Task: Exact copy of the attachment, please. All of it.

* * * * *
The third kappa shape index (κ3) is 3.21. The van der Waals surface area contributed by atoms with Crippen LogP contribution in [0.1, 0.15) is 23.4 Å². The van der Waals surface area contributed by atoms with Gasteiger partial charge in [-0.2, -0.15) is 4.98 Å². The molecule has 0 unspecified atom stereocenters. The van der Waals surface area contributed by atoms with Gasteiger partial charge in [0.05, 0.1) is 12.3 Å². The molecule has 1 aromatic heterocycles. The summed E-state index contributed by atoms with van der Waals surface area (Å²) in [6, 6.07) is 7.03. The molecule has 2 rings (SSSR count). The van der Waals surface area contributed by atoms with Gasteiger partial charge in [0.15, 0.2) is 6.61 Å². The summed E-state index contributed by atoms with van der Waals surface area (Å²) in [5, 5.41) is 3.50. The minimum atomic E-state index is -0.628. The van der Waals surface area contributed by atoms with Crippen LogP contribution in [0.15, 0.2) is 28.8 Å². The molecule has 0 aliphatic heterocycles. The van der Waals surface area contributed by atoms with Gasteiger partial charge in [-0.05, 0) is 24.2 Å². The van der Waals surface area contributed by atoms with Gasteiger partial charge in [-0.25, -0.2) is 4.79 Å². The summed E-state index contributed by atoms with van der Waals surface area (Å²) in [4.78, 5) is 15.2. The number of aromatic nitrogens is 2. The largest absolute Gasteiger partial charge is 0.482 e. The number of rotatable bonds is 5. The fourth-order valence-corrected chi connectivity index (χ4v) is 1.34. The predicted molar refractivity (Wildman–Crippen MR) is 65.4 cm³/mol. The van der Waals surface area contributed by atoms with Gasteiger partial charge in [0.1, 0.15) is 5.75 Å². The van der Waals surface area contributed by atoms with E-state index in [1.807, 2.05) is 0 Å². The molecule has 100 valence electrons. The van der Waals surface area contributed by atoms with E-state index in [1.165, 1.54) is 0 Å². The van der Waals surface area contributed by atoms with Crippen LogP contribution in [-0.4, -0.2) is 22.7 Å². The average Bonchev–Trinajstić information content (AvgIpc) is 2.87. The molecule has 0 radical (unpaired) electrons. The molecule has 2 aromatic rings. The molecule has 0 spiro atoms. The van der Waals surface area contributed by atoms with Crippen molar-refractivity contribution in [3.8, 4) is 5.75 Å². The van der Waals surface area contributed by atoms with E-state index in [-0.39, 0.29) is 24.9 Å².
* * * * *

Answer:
The third kappa shape index (κ3) is 3.21. The van der Waals surface area contributed by atoms with Crippen LogP contribution in [0.1, 0.15) is 23.4 Å². The van der Waals surface area contributed by atoms with Gasteiger partial charge in [-0.2, -0.15) is 4.98 Å². The molecule has 0 unspecified atom stereocenters. The van der Waals surface area contributed by atoms with Gasteiger partial charge in [0.05, 0.1) is 12.3 Å². The molecule has 1 aromatic heterocycles. The summed E-state index contributed by atoms with van der Waals surface area (Å²) in [6, 6.07) is 7.03. The molecule has 2 rings (SSSR count). The van der Waals surface area contributed by atoms with Gasteiger partial charge in [0.15, 0.2) is 6.61 Å². The summed E-state index contributed by atoms with van der Waals surface area (Å²) in [5, 5.41) is 3.50. The minimum atomic E-state index is -0.628. The van der Waals surface area contributed by atoms with Crippen LogP contribution in [0.15, 0.2) is 28.8 Å². The molecule has 0 aliphatic heterocycles. The van der Waals surface area contributed by atoms with Gasteiger partial charge in [-0.05, 0) is 24.2 Å². The van der Waals surface area contributed by atoms with Gasteiger partial charge in [-0.25, -0.2) is 4.79 Å². The summed E-state index contributed by atoms with van der Waals surface area (Å²) in [4.78, 5) is 15.2. The number of aromatic nitrogens is 2. The largest absolute Gasteiger partial charge is 0.482 e. The number of rotatable bonds is 5. The fourth-order valence-corrected chi connectivity index (χ4v) is 1.34. The predicted molar refractivity (Wildman–Crippen MR) is 65.4 cm³/mol. The van der Waals surface area contributed by atoms with Gasteiger partial charge in [0.1, 0.15) is 5.75 Å². The van der Waals surface area contributed by atoms with E-state index in [1.807, 2.05) is 0 Å². The molecule has 100 valence electrons. The van der Waals surface area contributed by atoms with E-state index in [1.165, 1.54) is 0 Å². The van der Waals surface area contributed by atoms with Crippen LogP contribution in [-0.4, -0.2) is 22.7 Å². The average Bonchev–Trinajstić information content (AvgIpc) is 2.87. The molecule has 0 radical (unpaired) electrons. The molecule has 2 aromatic rings. The molecule has 0 spiro atoms. The van der Waals surface area contributed by atoms with Crippen molar-refractivity contribution in [3.8, 4) is 5.75 Å². The van der Waals surface area contributed by atoms with E-state index in [-0.39, 0.29) is 24.9 Å².